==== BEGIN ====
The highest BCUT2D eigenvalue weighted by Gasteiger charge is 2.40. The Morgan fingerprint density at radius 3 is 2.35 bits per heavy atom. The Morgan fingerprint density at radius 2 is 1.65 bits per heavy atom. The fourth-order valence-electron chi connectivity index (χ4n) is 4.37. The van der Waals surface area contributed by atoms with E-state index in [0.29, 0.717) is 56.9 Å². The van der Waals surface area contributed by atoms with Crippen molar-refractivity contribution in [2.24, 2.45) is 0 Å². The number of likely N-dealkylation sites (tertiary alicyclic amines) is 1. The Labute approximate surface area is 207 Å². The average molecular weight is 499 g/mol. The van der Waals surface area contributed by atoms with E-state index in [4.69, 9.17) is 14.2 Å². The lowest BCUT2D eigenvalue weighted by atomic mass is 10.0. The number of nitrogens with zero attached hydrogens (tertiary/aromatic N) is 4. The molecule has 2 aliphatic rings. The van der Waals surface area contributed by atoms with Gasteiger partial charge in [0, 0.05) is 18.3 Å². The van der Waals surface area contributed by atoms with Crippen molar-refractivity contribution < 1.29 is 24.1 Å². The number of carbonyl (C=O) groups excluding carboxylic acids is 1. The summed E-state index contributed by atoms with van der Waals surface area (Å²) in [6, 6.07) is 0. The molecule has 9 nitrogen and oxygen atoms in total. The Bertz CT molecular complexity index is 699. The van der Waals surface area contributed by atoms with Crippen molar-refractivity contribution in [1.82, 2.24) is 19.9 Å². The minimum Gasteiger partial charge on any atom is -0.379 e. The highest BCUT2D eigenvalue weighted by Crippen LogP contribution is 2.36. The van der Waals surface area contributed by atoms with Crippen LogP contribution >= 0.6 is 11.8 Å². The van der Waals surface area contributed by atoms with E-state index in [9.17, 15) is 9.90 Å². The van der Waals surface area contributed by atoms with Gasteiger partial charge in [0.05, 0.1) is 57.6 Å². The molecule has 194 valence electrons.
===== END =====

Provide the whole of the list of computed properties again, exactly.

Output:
The highest BCUT2D eigenvalue weighted by Gasteiger charge is 2.40. The Morgan fingerprint density at radius 3 is 2.35 bits per heavy atom. The Morgan fingerprint density at radius 2 is 1.65 bits per heavy atom. The fourth-order valence-electron chi connectivity index (χ4n) is 4.37. The van der Waals surface area contributed by atoms with E-state index in [0.29, 0.717) is 56.9 Å². The van der Waals surface area contributed by atoms with Crippen molar-refractivity contribution in [2.24, 2.45) is 0 Å². The number of likely N-dealkylation sites (tertiary alicyclic amines) is 1. The Labute approximate surface area is 207 Å². The average molecular weight is 499 g/mol. The van der Waals surface area contributed by atoms with E-state index in [4.69, 9.17) is 14.2 Å². The lowest BCUT2D eigenvalue weighted by atomic mass is 10.0. The number of nitrogens with zero attached hydrogens (tertiary/aromatic N) is 4. The molecule has 2 aliphatic rings. The van der Waals surface area contributed by atoms with Gasteiger partial charge in [0, 0.05) is 18.3 Å². The van der Waals surface area contributed by atoms with Crippen molar-refractivity contribution < 1.29 is 24.1 Å². The number of carbonyl (C=O) groups excluding carboxylic acids is 1. The summed E-state index contributed by atoms with van der Waals surface area (Å²) in [6, 6.07) is 0. The molecule has 9 nitrogen and oxygen atoms in total. The Bertz CT molecular complexity index is 699. The van der Waals surface area contributed by atoms with Crippen molar-refractivity contribution in [1.82, 2.24) is 19.9 Å². The minimum Gasteiger partial charge on any atom is -0.379 e. The highest BCUT2D eigenvalue weighted by Crippen LogP contribution is 2.36. The van der Waals surface area contributed by atoms with Crippen LogP contribution >= 0.6 is 11.8 Å². The van der Waals surface area contributed by atoms with E-state index in [9.17, 15) is 9.90 Å². The van der Waals surface area contributed by atoms with Gasteiger partial charge in [0.05, 0.1) is 57.6 Å². The molecule has 194 valence electrons.